Kids, families bond with police volunteers
By Cari Hachmann/The Portland Observer
Every morning at 8:30 a.m. busloads of kids aged 8 to 14 arrive from all corners of Portland’s eastside to Marshall High School, this year’s location for the Police Activities League’s annual summer camp.
PAL is a non-profit that works to build partnerships between youth, police and the community through recreational, athletic, and educational programs.
Every summer, for a low cost, over 35 local police officers, city officials, and volunteers coach hundreds of campers in a week’s worth of sports activities.
“This is just a wonderful environment for our officers and kids to connect, and for us to be a service to the kids, their families, and the community,” said Portland Police Chief Mike Reese.
Earlier this month, director of PAL Jay Williams and his team of yellow-shirted staff welcomed a bleacher full of 200 plus campers inside the Marshall gym. Each kid had the choice of one of 14 different sports, from archery, boxing, basketball and fishing, to soccer, baseball, cheerleading and dance.
The point of a morning rally? To make a whole lot of noise and get the kids pumped for another police-instructed day of activity. Hip hop music blasts over the speakers as PAL staff rile up the crowd, tossing blow-up Blazer boppers into the hands of screaming campers.
The loudest kid gets a prize, they say, but in reality, few campers go home empty-handed. Out of cardboard boxes, fly t-shirts, baseball mitts, Nike shoes, tennis rackets, key chains, and foam koozies. The level of excitement continues to rise as PAL’s staff performs daily demonstrations.
Adrenaline-ready, casually dressed police officers and staff leaders guide campers to the fields or whichever activity-appropriate room. Many of the officers and staff leaders are summer camp veterans.
Hank Hays, a school resource officer in the Portland Police Youth Service Division has coached archery at PAL camps for the past seven years.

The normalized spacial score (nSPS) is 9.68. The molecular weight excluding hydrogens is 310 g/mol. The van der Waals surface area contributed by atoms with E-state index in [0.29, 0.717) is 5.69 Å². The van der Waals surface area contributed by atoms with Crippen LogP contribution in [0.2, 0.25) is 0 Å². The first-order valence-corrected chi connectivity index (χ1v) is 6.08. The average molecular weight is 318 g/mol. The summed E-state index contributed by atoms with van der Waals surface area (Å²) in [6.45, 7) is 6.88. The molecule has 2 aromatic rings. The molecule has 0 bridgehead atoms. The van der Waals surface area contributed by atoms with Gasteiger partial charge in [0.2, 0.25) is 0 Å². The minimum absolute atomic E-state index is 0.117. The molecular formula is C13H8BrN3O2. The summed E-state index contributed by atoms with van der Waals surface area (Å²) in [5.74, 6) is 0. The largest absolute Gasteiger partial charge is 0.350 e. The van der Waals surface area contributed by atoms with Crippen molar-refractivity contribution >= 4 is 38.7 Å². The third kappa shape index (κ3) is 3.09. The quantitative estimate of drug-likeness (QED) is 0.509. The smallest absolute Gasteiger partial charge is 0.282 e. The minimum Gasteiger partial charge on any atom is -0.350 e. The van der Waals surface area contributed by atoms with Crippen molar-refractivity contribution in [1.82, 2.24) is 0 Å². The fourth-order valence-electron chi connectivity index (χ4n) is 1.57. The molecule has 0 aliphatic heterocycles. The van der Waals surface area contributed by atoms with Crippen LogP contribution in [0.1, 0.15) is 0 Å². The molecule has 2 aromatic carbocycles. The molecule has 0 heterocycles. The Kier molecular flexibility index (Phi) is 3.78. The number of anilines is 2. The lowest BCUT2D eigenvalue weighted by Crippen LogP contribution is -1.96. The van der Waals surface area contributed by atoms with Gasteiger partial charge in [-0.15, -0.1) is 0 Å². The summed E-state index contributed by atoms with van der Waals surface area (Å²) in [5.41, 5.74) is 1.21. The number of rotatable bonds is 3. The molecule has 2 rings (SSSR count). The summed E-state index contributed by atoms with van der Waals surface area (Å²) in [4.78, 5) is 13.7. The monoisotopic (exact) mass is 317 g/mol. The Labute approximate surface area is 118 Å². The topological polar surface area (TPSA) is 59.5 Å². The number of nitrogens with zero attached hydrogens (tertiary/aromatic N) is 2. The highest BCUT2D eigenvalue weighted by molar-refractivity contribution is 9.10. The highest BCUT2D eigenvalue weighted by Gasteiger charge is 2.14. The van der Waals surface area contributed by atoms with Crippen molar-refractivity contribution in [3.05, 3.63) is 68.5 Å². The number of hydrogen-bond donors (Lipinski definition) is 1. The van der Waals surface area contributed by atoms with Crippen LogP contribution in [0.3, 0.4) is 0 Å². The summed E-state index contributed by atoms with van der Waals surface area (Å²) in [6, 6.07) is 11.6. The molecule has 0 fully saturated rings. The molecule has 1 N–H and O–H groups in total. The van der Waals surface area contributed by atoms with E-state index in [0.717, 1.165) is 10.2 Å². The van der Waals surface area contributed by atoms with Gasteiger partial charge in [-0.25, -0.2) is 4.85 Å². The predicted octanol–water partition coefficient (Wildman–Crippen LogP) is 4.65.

“Archery has always been the first to fill up at PAL,” he said. “It excites me to see the kids so excited about archery. It’s a 13,000 year-old sport that teaches kids self-discipline, self-confidence, and healthy competition.”
Sportsmanship also was the topic for visiting lecturer, Portland State University Football Coach Eric Jackson, who addressed the crowd and took questions from kids.
Lance Waddy, 27, is a PAL staff member who has helped coach co-ed basketball at summer camps for the past 10 years. He sees the benefits for the camp’s young participants.
“The best thing for me is the skills that you get to help them build,” he said. “Whatever sport you feel you want to get better at, you get one week to focus on that sport and your weaknesses.”
Campers get about three solid hours of activity in before a brown bag lunch is served at noon by PAL staff members. After lunch, kids play until 2 p.m. before heading back home on buses at 2:30 p.m.
PAL camp gets financial help from the Portland Police Bureau and Portland Public Schools.
As a first time camper, Reed Chesnek, 10, a student at north Portland’s Beach Elementary, was awarded a medal in the PAL camp’s closing ceremony for her outstanding participation in soccer.
She said one of her favorite camp moments was during the morning rallies when prizes were awarded for being loud.
She also liked the camp coaches.
“They teach you a lot of new stuff,” she said.
For youth ages 9 to 16, PAL will host its National Youth Sports Program, July 9 to Aug. 3 at Portland State University. Sports instruction and competition during the event is aimed at promoting self-respect and reinforcing the importance of education and active healthy lifestyles.
Many of the same sports are offered as well as other educational classes. PAL will also provide two hot meals, breakfast and lunch, everyday. Transportation to and from camp will be provided, including central locations in north, northeast and southeast Portland, as well as from mid-county and east county.
For registration information visit, portlandpal.org or call 503-823-0250.